The Unplanned Motherhood Journey: Business With A Purpose

The Unplanned Motherhood Journey: Business With A Purpose

The moment that you find out you’re pregnant can be one of the joyous moments of your life. Children are a source of great joy for many and they may even provide parents with unexpected opportunities to learn more about themselves and what is really important in life.


But what do you do when your parenting hopes and dreams get interrupted by news you did not expect? Finding out that your child has a rare condition or disability, one that is often without any treatment or cure might be devastating, but these three mums came up with the idea of starting a business for their children not only to encourage their children’s hopes and dreams but to also support their unmet needs and high medical costs.


Yap Sook Yee

Entrepreneur & Founder of Friendenarts, and Founder of NGO –


Yap Sook Yee is mother to two boys, Jaden and Branden who are 15 and 12 years old respectively. In August 2011, when Branden was 1 year old, he was he was diagnosed with Spinal Muscular Atrophy (SMA).


Sook Yee shared that they were shocked about what the doctor told them.


“We were shocked and devastated as the doctor told us that children with SMA Type 1 dies before 2 years old. We were told to bring him home, love him, and focus on your elder son instead.”


On the other hand, during the pandemic in August 2020 , Jaden – her older son, was diagnosed with Growth Hormone Deficiency (GHD) and Pituitary Macroadenoma after they noticed that his growth was very slow for a teenager. “We felt like deja vu. Although it is not terminal this time the tumour in his pituitary gland can cause him to be blind,” said Sook Yee.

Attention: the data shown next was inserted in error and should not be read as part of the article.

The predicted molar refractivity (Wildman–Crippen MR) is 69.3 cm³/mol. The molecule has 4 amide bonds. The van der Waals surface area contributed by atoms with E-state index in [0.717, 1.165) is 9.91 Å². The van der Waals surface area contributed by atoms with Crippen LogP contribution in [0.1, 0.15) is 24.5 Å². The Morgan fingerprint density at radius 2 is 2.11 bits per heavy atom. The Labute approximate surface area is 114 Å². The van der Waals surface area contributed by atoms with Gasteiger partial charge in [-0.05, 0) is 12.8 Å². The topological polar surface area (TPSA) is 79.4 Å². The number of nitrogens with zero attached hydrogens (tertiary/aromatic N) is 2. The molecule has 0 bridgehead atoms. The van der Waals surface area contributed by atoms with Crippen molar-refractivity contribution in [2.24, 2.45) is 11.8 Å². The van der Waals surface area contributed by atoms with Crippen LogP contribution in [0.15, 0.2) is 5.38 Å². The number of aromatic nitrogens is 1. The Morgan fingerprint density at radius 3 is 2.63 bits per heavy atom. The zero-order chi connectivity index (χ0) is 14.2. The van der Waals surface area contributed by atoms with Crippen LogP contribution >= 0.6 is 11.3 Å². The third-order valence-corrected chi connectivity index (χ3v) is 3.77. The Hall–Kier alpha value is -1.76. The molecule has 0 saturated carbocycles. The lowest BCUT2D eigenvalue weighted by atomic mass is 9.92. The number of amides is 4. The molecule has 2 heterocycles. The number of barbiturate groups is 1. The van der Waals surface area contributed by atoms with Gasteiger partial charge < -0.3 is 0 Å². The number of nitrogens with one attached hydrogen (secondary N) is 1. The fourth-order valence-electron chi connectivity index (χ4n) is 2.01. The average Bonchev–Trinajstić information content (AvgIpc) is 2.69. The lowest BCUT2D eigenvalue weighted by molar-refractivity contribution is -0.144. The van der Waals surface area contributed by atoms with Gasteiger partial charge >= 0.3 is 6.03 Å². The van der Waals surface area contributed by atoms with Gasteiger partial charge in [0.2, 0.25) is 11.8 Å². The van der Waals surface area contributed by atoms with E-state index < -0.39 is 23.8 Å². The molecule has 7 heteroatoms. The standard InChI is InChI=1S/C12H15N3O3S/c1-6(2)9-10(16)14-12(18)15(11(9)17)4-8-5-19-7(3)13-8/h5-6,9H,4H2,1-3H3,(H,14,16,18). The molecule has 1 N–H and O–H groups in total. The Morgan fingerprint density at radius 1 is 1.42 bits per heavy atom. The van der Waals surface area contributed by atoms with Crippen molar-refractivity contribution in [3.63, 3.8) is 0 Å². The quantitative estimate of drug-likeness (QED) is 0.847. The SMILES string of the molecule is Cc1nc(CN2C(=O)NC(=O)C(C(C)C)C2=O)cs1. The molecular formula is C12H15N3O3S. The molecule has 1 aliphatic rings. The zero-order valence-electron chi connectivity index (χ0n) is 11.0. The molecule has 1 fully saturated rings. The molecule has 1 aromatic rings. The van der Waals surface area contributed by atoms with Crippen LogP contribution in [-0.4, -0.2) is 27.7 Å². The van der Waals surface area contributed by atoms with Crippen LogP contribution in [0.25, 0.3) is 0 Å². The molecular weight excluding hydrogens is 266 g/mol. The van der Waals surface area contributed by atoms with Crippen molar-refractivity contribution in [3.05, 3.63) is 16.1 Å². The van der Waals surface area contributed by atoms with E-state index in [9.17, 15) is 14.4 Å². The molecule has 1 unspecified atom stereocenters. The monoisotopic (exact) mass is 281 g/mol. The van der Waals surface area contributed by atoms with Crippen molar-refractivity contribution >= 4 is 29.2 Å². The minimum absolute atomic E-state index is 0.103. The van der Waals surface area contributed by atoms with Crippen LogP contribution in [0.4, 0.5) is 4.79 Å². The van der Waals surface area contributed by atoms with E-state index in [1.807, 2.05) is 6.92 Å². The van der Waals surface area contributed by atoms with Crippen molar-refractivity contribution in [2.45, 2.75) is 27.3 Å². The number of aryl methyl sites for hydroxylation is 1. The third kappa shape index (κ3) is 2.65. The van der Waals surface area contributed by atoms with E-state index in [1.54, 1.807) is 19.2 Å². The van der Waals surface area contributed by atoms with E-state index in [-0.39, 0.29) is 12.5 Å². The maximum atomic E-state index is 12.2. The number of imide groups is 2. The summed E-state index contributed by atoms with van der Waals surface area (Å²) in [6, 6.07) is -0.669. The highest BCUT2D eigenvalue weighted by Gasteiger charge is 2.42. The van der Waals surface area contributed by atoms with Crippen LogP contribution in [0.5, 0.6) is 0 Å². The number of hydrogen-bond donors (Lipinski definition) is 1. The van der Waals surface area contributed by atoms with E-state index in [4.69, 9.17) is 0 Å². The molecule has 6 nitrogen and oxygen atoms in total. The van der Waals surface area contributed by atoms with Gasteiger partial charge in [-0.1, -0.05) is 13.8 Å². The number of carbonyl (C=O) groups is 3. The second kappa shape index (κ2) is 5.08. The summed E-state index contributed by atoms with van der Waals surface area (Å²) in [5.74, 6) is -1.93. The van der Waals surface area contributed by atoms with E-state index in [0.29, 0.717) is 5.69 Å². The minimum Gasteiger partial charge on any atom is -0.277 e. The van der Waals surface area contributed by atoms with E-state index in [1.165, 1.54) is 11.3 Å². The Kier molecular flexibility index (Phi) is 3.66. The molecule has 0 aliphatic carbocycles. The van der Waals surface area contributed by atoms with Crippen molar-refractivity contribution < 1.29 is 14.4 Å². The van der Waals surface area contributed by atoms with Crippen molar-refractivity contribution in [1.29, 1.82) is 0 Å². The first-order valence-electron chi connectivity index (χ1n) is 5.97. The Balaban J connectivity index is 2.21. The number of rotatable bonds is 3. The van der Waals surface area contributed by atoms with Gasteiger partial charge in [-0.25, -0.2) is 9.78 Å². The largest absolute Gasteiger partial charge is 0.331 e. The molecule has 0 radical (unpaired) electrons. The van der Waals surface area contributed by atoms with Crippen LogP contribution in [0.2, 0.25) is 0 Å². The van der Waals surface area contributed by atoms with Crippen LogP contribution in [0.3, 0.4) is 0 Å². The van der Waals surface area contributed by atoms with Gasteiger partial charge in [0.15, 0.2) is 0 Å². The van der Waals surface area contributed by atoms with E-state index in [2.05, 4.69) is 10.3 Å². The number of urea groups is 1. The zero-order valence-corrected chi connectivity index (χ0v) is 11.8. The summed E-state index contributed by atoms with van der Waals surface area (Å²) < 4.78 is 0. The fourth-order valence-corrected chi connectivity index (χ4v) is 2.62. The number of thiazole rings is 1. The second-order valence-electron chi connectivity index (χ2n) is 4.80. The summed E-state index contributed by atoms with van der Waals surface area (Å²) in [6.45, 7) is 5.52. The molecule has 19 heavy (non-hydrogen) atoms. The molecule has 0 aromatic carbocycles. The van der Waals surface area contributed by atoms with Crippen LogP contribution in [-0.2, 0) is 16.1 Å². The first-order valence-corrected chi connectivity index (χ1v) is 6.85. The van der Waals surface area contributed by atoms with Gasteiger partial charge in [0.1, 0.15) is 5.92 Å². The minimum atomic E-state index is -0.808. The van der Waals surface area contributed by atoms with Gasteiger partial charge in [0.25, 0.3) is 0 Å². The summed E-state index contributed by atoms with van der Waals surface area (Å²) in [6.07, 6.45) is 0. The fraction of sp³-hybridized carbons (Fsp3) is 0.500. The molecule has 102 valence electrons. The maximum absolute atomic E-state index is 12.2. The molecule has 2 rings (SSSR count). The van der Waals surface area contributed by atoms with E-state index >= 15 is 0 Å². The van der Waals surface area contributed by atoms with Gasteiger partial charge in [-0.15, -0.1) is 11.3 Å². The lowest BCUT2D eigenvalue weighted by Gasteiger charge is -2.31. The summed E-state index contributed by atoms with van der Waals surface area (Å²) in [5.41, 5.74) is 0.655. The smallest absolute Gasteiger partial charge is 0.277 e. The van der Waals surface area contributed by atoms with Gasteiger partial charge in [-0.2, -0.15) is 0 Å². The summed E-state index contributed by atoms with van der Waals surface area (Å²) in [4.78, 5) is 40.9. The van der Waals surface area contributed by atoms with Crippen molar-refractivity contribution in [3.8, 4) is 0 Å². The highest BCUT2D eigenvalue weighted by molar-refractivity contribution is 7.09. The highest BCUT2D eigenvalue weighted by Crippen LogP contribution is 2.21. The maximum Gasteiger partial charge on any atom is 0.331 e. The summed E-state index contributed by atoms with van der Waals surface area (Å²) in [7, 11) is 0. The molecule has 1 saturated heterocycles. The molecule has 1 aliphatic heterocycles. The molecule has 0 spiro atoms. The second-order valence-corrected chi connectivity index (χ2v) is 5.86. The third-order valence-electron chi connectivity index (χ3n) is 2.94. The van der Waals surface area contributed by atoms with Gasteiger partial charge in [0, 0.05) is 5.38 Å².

Despite the circumstances that they were in with high unmet needs and medical costs, Sook Yee and her husband were not one to give up easily. Since both their children love painting and creating things, they set up Frienden Arts – an online shop selling art pieces to help support their high medical costs.


“My husband and I wanted our children to know that despite any circumstances and condition they are in, they are capable of doing something to live a life with dignity and to have a sustainable income to support their high medical costs. Frienden Arts is also a platform for us to support other children who are in similar situation like our family,” says Sook Yee.



Children with a rare disease or disability have the same needs as every other child – to learn, play, be included, have friends and be loved by their parents. By starting this business for her children, Sook Yee has noticed that her sons’ confidence level has risen up and they’re much happier now. She advises parents who want to start a business for their child to ‘start small with a big goal’.


For more information on Frienden Art and how you can purchase or support their work, head on to


Miyumi Yanagi

Full-time single mum and home baker


6 months through pregnancy, Miyumi – mother to Jonah (8 years old) and Jamian (6 years old) first found out through ultrasound that Jonah’s limbs was shorter. It was first perceived as achondroplasia(dwarfism) and later on found out that there was deformation on the limbs (bowed bones at an angle), causing the bone to look as if it had been broken. They were informed that Jonah has a high possibility of being born with Osteogenesis Imperfecta(brittle bone).


“It was difficult having to learn about it, worrying and thinking about the pain and suffering he would have to go through in life throughout the pregnancy,” said Miyumi.